Target the Right Contact
Targeting the right individual at an organization does two things: It delivers your message to the decision maker you want to reach, and it reduces postage, printing and production waste. Even the best creative becomes waste in the hands of a non-decision maker. After all, while necessary to grab the reader’s attention, creative accounts for only 15 percent to 20 percent of a direct marketing campaign’s success. Getting the material into the right hands, however, can mean the difference between a sale and no sale. And the ability to target the right contact relies on the data.
Many areas of the business depend on accurate customer data. Customer service, order processing, shipping, invoicing and, of course, sales and marketing all look at the same data, or segments thereof, to do their jobs effectively. So, the “right” contact for one person or department may not be the same for another, but each group needs access to accurate and current information. That begs the question, “Does my company have all of the relevant contacts in my marketing database to support all areas of the business?” Often, business information has a one-sided view—the view of the person who entered the data—which can be very limiting and results in a “No” answer. Therefore, the accuracy as well as the completeness of a “customer view” is even more important to get to the right contact.
Get Relevant Information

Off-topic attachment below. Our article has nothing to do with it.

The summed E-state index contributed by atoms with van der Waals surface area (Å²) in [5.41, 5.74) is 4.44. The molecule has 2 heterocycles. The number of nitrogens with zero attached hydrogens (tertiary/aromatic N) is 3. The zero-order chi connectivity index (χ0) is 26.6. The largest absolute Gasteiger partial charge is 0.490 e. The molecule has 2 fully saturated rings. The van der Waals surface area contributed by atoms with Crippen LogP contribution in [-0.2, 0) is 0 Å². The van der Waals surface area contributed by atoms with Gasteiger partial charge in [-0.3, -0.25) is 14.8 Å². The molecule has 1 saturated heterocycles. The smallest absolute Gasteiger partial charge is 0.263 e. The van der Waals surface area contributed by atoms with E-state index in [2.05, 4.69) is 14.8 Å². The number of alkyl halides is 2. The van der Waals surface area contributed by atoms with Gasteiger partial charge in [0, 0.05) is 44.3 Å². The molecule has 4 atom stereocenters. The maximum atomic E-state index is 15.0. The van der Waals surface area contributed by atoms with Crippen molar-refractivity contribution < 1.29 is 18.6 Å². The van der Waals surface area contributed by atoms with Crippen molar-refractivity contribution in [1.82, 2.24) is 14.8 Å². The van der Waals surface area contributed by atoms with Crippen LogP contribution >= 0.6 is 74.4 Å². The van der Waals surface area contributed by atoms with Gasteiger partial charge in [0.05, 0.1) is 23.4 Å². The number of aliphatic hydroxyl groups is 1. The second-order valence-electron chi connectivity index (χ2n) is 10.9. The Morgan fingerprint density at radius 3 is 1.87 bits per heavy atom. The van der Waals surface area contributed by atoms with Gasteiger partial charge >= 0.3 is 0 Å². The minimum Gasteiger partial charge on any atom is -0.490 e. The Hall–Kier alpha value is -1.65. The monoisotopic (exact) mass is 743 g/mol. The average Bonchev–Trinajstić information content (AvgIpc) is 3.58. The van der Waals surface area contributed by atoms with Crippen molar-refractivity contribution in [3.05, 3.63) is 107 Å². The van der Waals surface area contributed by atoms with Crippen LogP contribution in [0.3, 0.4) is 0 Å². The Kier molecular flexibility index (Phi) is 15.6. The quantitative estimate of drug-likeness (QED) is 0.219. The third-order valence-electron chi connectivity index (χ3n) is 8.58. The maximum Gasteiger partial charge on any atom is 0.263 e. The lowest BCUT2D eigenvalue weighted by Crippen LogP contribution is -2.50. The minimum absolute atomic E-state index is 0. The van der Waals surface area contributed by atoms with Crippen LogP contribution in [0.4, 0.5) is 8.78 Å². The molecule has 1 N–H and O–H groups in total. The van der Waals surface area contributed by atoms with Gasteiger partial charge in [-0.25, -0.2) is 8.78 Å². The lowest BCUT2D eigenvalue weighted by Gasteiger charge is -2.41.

Because customer information is a source of knowledge for multiple business areas, the data has to be relevant for each purpose. When asking a list manager, for example, about the types of business professionals they can target, marketers also may want to consider additional contacts at the company, whether at the same location or a different one, who influence the decision-making process or who will be involved at some point during or after the purchase. The value added by marketing through this process is immeasurable and saves a tremendous amount of time for the sales team as the customer relationship progresses. However, it’s important to note that the relevance of this information is directly related to the timing of the information delivery.
For example, recall the rate of professional transition and mobility in the workforce. Knowing who holds each position within a company’s target prospects and customers at a given time can greatly influence the success of a direct campaign.
Since we’ve accounted for 60 percent of program success, we should add that timing contributes another 10 percent. The remaining factors—offer and copy—should be specific and relevant for each of the decision makers involved.
Keep the Data Current
Once a company has “cleaned its house” so to speak, it is just as important to maintain data accuracy with frequent updates. The easiest way to accomplish this is to go back to the same source from which the marketer received the appended business data. Since many prequalified subscriber files are updated monthly with renewal information and expiring data that is no longer current, they are likely to have independently verified company and contact information. In fact, these data sources often provide a subscription model to provide new information to marketers as it becomes available. Successfully implemented, this type of program empowers marketers to transform their role and become a knowledge center for the business with accurate, targeted information about customers and prospects.
Mary N. Miller is senior marketing manager at DM2 DecisionMaker, a B-to-B direct marketing service provider and list manager in Oak Brook, Ill. She can be reached at email@example.com or by phone at (630) 288-8312.